Who's calling Bitterwallet? #2 - marketing scum or expensive scam?
Not a call for the second installment in our irregular feature, but a text message. There was excitement in the Bitterwallet bunker this morning, the sort that sees us dispatch shaved monkey Mof to the off-license to buy twenty quid's worth of Diamond Blush:
"FREEMSG: Our records indicate you may be entitled to 3750 pounds for the accident you had. To claim for free reply with CLAIM to this msg. To opt out text STOP"
A kick in the arse off four grand, and we haven't even had an accident! An- oh. Bollocks. It's a scam, isn't it? Of course it is. A quick search on the intermaweb doesn't reveal the particular number that sent the SMS, but a search for the message reveals plenty of forum posts dating back to last year. So what happens if you respond to this or similarly vague texts that appear out of the blue? According to reports, several of these messages appear to have been sent from premium rate numbers, meaning if you reply you may be billed a small fortune. Or even a large one.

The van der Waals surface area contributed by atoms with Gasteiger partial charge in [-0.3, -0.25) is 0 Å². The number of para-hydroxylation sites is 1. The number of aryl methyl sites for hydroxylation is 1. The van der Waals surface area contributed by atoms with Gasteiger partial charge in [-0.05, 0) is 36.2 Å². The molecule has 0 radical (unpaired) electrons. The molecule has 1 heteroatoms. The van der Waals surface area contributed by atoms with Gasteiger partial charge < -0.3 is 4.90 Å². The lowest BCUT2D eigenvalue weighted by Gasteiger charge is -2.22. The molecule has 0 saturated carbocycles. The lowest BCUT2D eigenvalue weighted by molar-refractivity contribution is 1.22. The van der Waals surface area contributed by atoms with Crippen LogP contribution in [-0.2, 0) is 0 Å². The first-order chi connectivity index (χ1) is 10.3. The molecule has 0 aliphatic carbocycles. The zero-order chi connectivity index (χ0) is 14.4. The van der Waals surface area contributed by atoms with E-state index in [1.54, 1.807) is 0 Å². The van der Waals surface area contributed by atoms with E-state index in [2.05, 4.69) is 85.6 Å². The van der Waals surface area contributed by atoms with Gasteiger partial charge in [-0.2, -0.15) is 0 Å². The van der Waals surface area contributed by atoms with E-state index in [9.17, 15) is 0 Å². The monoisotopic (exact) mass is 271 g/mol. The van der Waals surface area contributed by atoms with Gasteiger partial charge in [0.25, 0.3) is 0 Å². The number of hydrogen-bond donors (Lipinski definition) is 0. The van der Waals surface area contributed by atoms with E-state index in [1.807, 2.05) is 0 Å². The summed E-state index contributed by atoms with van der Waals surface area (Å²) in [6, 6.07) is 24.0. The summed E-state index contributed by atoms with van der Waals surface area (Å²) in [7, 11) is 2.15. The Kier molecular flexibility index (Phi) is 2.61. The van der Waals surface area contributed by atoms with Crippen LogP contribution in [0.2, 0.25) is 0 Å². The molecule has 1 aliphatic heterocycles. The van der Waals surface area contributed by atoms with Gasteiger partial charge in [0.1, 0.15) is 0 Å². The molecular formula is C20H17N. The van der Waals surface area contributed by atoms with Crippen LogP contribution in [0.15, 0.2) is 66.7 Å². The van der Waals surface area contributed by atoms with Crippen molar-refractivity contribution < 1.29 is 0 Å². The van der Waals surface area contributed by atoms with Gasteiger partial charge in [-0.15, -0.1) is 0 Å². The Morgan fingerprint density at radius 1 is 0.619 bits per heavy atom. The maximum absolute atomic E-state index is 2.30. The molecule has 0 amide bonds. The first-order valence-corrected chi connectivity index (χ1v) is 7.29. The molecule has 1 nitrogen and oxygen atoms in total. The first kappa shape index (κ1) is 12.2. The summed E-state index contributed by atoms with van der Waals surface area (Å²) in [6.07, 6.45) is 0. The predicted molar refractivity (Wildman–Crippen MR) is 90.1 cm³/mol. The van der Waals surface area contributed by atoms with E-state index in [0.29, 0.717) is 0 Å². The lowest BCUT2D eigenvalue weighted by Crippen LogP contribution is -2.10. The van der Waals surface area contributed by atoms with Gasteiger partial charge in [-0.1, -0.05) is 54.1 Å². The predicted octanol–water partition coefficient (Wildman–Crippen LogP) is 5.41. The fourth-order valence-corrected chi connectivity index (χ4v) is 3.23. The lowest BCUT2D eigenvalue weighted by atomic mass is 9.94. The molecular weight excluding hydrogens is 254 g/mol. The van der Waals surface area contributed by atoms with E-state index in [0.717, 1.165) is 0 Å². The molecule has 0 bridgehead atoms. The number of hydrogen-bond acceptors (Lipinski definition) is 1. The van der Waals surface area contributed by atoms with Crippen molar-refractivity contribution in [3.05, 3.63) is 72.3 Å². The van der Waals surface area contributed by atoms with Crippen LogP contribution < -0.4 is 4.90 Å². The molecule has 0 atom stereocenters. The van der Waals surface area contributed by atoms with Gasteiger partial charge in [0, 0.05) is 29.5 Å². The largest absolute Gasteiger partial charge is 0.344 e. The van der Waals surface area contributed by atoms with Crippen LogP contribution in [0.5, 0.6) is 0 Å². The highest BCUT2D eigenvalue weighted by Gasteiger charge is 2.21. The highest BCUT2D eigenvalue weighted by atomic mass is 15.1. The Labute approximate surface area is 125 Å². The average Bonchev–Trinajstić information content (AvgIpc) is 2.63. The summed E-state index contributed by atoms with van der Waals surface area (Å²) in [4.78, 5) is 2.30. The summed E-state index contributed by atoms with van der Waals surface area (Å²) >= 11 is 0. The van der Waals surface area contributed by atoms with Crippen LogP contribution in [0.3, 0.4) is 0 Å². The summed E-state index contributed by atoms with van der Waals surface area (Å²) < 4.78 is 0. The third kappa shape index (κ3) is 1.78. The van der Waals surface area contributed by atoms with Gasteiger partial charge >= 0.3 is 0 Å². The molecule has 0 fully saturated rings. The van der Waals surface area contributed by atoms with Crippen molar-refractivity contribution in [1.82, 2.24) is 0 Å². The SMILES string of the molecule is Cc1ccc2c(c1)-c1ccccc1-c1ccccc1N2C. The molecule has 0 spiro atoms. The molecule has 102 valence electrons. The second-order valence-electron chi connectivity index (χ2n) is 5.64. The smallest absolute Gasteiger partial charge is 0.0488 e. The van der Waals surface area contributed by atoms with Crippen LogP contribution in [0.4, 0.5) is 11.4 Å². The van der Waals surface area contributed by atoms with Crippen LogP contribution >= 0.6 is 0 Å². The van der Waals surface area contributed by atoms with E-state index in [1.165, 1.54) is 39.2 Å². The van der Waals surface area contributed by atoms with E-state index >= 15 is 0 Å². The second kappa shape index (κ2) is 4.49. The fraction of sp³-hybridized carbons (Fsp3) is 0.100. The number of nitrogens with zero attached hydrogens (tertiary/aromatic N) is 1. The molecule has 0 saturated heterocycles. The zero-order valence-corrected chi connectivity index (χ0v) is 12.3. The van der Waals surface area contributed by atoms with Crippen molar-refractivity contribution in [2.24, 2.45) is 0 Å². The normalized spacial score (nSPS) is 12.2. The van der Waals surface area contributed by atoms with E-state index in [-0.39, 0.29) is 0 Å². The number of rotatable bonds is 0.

However, the act of replying has value in itself, because it validates your mobile number as one that's currently in use; in this instance, if you were to respond by texting CLAIM, then your number becomes of enormous interest to ambulance-chasing solicitors. And so, it may be that the scammers were inspired by the marketeers who use such tactics. A trail on posts on MSE leads to a company that "buys and sells marketing 'leads' of personal information of people who are looking for loans or insurance. They obtain many of them from the major price comparison sites on the net."
By reply to messages like these, you may be helping companies create lists of validated mobile numbers that can be sold on to relevant clients. Such information is incredibly valuable, because the cost of developing such leads from scratch is enormous. Delete and warn others at every opportunity.